The Eastern Orthodox and the Two Kingdoms

This morning I attended a lecture by the Very Reverend Michael Butler, an Archpriest of the Orthodox Church in America who teaches at Baldwin-Wallace College. Butler’s lecture was on the Eastern Orthodox understanding of the relation of church and state throughout history. The foundation of the Orthodox view, according to Butler, is the concept of symphonia, based on the Greek word that means harmony. According to this concept the church and the state are to cooperate in symphonia, each serving the one body of Christians with different functions but for a common purpose. Think of ancient Israel as an example. The priesthood and the kingship are both attached to one kingdom under God. The religious and the political people are coterminous.

In practice, Butler admitted, this situation often devolved into state domination over the church. Indeed, in Russia the church became a virtual department of the state, in the same centuries that a similar development took place in the Lutheran territories of modern Europe.

More recently the Orthodox Church has been forced to come to grips with pluralism and disestablishment. Perhaps the best expression of this is the Bases of the Social Concept of the Russian Orthodox Church. I haven’t yet had time to read the whole document, but while perusing the first part of it I noticed the way in which the Russian church has sought to achieve a balance between cultural transformation and a distinction between politics and the kingdom. Early on the document declares,

Christian participation in it should be based on the awareness that the world, socium and state are objects of God’s love, for they are to be transformed and purified on the principles of God-commanded love. The Christian should view the world and society in the light of his ultimate destiny, in the eschatological light of the Kingdom of God.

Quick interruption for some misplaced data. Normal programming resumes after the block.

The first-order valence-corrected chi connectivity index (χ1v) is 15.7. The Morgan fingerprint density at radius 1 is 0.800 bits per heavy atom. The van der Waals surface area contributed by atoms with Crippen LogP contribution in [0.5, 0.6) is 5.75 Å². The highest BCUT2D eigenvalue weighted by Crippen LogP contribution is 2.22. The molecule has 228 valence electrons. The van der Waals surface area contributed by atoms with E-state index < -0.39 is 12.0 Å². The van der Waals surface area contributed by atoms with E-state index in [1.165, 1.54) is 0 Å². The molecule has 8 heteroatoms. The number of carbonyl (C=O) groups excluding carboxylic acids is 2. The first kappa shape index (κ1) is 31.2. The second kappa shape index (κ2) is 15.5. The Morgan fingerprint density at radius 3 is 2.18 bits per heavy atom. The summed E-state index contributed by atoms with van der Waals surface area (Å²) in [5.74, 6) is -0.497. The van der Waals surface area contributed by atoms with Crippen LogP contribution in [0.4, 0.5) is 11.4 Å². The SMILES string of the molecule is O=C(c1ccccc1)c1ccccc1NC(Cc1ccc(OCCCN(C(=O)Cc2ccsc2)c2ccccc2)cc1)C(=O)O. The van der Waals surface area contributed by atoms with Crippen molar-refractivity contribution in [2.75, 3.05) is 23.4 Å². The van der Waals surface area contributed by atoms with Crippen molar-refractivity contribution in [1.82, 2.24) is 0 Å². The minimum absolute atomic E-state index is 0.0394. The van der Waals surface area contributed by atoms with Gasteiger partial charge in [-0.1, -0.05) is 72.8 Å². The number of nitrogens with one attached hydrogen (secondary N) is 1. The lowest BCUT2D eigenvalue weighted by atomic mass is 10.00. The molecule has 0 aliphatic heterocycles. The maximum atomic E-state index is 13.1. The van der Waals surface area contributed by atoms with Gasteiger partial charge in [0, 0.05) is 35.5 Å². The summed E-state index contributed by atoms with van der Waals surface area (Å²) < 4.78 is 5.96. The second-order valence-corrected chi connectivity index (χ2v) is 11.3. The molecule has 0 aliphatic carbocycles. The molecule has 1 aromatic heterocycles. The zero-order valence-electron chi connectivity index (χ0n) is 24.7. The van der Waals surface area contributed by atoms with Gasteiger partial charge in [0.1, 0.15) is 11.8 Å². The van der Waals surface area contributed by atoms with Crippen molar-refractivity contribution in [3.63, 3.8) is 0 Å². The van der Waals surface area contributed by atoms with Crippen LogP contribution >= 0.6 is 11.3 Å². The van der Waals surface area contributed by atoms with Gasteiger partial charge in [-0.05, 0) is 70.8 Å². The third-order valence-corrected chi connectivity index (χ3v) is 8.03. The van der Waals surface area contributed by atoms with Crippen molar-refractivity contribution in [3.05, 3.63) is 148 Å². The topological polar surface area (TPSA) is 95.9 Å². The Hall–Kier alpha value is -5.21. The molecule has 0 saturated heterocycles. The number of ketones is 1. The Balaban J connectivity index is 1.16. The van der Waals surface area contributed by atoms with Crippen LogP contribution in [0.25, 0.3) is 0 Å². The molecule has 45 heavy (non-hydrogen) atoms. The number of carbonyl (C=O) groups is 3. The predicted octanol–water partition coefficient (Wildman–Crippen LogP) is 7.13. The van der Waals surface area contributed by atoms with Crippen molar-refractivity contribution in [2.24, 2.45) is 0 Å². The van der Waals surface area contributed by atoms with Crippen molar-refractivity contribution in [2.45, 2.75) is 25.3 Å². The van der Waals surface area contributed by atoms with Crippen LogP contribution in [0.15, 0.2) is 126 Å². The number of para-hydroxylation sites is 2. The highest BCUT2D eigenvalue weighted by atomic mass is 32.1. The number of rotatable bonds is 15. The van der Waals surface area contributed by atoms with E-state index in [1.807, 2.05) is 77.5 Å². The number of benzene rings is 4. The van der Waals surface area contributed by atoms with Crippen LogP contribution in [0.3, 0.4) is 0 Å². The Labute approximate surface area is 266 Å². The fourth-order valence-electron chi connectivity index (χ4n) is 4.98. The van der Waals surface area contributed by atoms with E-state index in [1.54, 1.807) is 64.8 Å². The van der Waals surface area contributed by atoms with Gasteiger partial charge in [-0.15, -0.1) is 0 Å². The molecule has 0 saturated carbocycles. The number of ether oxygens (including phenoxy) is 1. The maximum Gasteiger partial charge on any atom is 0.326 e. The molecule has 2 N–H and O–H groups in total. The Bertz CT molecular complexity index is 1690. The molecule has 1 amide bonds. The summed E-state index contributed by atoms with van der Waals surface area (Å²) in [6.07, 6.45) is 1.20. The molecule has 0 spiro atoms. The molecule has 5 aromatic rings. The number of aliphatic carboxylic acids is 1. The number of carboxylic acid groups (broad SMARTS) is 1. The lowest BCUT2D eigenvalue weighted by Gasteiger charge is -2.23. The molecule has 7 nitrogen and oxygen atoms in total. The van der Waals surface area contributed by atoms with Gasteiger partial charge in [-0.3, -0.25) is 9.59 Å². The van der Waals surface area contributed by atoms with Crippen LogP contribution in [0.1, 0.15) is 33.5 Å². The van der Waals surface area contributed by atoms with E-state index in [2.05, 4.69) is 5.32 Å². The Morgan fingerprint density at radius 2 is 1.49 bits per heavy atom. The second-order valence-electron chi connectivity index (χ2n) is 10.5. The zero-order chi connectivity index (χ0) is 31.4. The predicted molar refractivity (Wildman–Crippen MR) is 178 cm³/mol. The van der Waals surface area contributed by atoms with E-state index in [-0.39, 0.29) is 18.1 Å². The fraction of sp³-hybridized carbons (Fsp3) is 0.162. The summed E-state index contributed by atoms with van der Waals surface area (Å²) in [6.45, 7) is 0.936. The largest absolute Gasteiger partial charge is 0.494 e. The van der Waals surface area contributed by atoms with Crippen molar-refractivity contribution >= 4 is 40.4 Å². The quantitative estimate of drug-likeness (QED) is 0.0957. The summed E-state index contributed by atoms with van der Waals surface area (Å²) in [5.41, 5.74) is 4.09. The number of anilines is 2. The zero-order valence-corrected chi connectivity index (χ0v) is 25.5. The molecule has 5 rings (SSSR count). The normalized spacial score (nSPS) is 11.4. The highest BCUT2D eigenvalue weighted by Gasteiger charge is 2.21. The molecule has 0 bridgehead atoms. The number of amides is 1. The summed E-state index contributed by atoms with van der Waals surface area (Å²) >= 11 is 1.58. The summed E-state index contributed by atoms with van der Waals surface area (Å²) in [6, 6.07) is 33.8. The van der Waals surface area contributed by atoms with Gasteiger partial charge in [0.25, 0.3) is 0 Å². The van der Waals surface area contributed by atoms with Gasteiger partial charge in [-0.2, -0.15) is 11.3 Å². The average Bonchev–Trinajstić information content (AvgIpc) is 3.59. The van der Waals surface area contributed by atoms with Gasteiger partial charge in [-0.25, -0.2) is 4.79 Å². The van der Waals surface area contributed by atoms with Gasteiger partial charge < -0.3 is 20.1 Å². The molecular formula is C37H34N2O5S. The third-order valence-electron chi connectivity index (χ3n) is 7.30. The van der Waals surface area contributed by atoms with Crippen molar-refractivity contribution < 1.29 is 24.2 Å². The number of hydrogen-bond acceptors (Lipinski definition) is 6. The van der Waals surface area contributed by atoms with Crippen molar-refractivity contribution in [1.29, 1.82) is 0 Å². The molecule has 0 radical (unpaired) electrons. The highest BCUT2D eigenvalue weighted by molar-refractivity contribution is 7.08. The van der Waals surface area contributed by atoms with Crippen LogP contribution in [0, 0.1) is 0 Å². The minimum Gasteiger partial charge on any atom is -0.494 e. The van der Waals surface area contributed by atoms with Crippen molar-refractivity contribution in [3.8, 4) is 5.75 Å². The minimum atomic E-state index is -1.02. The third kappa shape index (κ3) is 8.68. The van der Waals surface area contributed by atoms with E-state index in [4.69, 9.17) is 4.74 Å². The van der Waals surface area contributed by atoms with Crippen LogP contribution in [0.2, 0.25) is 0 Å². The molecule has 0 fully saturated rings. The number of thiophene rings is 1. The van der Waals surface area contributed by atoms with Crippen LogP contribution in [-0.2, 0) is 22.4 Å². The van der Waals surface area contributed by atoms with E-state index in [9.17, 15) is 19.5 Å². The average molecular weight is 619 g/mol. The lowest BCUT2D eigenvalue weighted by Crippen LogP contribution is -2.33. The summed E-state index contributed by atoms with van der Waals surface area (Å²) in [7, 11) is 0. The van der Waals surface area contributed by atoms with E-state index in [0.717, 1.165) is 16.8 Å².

While at first glance this sounds “transformationalist” as a basic statement it is actually quite orthodox. The call here is to recognize that the destiny of the whole creation, including of the state, is the kingdom of God, and that therefore the whole creation should be organized with that end in mind, i.e., in light of “the principles of God-commanded love.” But that does not mean we can turn politics into the kingdom of God. On the contrary, as the statement goes on to say,

«My kingdom is not of this world», says the Saviour (Jn. 18:36). «This world» is only partly obedient to God, but for the most part it seeks to become autonomous from its own Creator and Lord. To the extent the world disobeys God it obeys «the father of lie» and «lieth in wickedness» (Jn. 8:44; 1 Jn. 5:19). But the Church as «the body of Christ» (1 Cor. 12:27) and «the pillar and ground of the truth» (1 Tim. 3:15), in her mysterious essence can have no evil in herself, nor any shadow of darkness. Since state is part of «this world», it has no part in the Kingdom of God, for where there is Christ «all in all» (Col. 3:11) there is no room for coercion, nor is there opposition between the human and the divine, hence there is no state.

This is solid stuff. I hope to read the document more carefully in the days to come, and hopefully I’ll be writing more at that time. It’s always helpful to see how other branches of Christianity have sought to bear witness to the faith once given to the saints, and to its place in this secular age.


About Matthew J. Tuininga

Matthew J. Tuininga is the Assistant Professor of Moral Theology at Calvin Theological Seminary in Grand Rapids, Michigan.

Posted on June 14, 2012, in Eastern Orthodox Church, Two Kingdoms and tagged , . Bookmark the permalink. Comments Off on The Eastern Orthodox and the Two Kingdoms.

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